Carb-Loading: Indian Breads

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Indian BreadsBread, It’s such an integral part of our diets that most of us don’t give it a second thought. In Indian cuisine different breads give us an insight into the character of the country and its many regions. Researchers have dated the first types of bread to around 30,000 years ago, with traces found in Paleolithic European diets.

These early loaves were made from a simple blend of water and grains, but bread has come a long way since then. Much of this bready evolution can be attributed to the discovery of yeast in 1857, which transformed the humble loaf from being heavy and dense into lighter and fluffier versions.

Bread forms an important part of the Indian diet – especially in Northern regions. One of the earliest varieties of Indian bread is naan. Traditionally cooked in a clay tandoor oven, naan bread is generally baked in a regular oven today. It was the arrival of the Moghuls and Persians in India that signalled a change in the size and shape of bread. They also introduced the concept of stuffing bread. Fillings range from vegetables or meat to dried fruits and spices – the latter creating the flamboyant Peshawari naan.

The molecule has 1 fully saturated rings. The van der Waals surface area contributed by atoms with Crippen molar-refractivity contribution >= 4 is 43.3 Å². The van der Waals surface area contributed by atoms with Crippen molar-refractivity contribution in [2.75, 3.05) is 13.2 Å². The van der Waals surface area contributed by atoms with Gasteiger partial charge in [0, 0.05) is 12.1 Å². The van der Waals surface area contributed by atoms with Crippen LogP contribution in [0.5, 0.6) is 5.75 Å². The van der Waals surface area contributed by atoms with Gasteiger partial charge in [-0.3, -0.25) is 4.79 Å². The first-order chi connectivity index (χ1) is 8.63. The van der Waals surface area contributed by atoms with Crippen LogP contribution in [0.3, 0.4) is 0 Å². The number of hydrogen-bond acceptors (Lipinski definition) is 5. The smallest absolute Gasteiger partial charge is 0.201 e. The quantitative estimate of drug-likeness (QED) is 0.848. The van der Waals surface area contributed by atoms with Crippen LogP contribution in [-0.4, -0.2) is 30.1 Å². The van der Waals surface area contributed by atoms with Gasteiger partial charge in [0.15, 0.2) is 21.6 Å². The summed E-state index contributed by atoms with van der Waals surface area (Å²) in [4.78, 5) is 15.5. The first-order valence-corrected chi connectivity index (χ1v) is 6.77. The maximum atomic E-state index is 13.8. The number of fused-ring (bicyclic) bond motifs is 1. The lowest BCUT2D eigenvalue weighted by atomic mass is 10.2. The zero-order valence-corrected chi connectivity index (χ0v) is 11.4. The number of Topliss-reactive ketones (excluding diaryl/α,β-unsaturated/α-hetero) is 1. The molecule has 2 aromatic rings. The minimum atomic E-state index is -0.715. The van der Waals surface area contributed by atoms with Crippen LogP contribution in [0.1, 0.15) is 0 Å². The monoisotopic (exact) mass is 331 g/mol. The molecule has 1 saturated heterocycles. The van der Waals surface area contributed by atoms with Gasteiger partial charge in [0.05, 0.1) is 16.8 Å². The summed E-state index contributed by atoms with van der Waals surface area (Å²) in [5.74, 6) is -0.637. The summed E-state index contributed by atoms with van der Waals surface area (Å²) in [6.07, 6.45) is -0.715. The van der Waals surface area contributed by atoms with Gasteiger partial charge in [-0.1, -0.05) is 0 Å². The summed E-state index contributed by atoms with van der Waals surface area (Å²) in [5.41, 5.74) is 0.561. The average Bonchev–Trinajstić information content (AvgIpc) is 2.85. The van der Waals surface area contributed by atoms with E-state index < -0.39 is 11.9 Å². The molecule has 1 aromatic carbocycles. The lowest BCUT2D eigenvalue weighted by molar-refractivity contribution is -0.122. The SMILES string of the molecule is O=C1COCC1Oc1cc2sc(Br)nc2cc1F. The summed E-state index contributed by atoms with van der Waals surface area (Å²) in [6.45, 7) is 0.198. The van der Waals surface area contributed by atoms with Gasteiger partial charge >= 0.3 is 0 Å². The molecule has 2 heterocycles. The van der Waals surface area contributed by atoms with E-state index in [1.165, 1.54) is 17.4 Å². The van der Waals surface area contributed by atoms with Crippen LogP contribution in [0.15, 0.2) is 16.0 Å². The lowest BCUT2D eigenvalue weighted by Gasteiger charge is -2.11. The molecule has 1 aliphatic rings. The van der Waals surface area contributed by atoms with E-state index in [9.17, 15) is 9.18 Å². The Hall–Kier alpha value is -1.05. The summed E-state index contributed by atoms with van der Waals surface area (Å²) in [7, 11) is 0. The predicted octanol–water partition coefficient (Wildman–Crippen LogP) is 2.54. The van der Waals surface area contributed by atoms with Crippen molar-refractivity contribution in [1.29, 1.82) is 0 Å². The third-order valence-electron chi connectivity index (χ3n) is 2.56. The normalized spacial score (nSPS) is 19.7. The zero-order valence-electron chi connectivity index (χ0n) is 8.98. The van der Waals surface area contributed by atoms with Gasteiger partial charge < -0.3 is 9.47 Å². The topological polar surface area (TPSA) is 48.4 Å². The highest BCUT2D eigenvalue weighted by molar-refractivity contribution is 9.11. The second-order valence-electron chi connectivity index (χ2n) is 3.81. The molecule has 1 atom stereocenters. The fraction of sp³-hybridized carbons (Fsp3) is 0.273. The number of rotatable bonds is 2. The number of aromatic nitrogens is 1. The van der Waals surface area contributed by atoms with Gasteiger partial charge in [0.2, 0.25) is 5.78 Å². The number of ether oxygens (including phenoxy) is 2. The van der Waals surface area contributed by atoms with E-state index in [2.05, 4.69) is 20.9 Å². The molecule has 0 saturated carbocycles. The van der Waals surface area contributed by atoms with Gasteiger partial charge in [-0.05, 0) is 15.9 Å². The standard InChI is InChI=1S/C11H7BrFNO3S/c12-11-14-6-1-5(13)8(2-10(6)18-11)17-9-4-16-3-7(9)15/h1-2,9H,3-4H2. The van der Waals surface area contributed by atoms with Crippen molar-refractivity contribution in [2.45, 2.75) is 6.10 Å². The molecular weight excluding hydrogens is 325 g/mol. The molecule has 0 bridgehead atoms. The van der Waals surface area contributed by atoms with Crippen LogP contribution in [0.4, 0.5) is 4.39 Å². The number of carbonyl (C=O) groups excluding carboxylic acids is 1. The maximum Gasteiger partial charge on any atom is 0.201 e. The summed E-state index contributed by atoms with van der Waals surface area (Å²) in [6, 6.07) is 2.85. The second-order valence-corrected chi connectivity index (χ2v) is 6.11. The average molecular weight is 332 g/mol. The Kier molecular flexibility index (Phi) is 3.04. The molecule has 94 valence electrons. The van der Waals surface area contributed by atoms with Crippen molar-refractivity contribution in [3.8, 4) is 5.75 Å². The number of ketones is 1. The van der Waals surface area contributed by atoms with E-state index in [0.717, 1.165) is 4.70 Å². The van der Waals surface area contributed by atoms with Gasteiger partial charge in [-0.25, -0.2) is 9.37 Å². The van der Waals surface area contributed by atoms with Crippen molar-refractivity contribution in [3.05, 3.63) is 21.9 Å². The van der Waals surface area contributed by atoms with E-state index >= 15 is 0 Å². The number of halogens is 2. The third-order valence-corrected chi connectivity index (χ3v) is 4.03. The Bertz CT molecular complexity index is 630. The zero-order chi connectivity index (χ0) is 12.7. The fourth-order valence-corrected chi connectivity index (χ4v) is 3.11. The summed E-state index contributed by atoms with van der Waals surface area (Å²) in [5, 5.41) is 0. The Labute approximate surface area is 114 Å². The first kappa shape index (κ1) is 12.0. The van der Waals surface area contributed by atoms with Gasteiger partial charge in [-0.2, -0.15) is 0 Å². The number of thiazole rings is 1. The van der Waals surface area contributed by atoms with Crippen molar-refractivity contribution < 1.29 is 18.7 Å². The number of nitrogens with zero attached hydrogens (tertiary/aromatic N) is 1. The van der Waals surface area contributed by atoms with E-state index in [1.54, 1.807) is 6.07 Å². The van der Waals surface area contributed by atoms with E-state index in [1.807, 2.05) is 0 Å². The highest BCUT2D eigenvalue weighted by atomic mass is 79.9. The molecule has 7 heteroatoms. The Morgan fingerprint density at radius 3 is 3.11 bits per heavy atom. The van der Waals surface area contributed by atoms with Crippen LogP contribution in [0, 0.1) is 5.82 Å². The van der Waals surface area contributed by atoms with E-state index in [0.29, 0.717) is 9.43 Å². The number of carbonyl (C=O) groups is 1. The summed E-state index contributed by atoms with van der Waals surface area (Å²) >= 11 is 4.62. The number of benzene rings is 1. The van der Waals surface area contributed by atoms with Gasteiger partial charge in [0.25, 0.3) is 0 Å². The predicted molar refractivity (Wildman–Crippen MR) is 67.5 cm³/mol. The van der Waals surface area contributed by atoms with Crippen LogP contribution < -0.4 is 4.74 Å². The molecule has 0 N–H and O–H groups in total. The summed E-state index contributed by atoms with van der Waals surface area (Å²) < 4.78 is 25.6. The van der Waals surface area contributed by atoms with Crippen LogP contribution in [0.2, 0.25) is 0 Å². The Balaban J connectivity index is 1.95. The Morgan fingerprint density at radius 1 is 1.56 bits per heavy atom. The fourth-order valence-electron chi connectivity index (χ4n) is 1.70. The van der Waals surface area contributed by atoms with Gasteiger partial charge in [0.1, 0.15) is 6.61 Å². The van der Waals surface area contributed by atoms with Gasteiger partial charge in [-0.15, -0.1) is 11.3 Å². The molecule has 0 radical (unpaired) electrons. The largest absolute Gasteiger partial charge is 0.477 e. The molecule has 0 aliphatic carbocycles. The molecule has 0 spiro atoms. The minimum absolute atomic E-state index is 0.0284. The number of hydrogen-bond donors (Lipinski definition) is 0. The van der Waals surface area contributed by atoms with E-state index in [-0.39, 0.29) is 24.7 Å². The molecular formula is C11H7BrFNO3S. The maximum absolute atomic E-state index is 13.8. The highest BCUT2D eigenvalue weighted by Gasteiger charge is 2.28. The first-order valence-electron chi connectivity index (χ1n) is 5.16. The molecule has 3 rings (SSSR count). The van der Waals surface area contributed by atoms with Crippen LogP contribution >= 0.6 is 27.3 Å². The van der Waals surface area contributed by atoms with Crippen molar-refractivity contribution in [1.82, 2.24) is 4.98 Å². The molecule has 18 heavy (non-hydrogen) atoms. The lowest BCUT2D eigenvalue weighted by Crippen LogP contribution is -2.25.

Another popular bread is the roti. Prepared using a combination of gram flour and whole wheat flour, it is a favourite on many restaurant menus. Perfect for scooping up the remnants of a dal or curry, roti is a flatbread that is smaller in diameter and depth than naan.

Move from the north to the east of the country and here we find a population that loves its rice. However, there is a variety of puri known as luchi that is often found on the menu. This deep-fried flatbread is made from wheat flour, water and a spoonful of ghee.

Move westwards and there are several breads that are eaten including gakhar and bhakri. The former is a Mughlai bread which substitutes water for oil, and the latter is a smaller biscuit-like bread. Coarser than a roti, bhakri has more bite to it (thus the biscuit reference).

In the south, bread takes on a whole new dimension. Moving away from more conventional dough, we find batters made from rice flour, lentil flour and semolina. In the southern states you will find dosas, appams and uttapams. But it is arguably the dosa that is the signature of southern cuisine. They are served plain or stuffed with vegetables and served with chutneys. The batter is made froma mix of rice and lentils and the varieties know no limits. The masala dosa even featured on a list of top ten foods to eat before you die.

Finally we come to parathas. Popular in northern states, they have become popular in the South as well. Southerners have put their own twist on the paratha and given it a distinct texture.

If reading this has left you wondering when your next Indian meal will be, set a date and make it a truly memorable experience. London is home to the UK’s oldest Indian restaurant and is well worth a visit.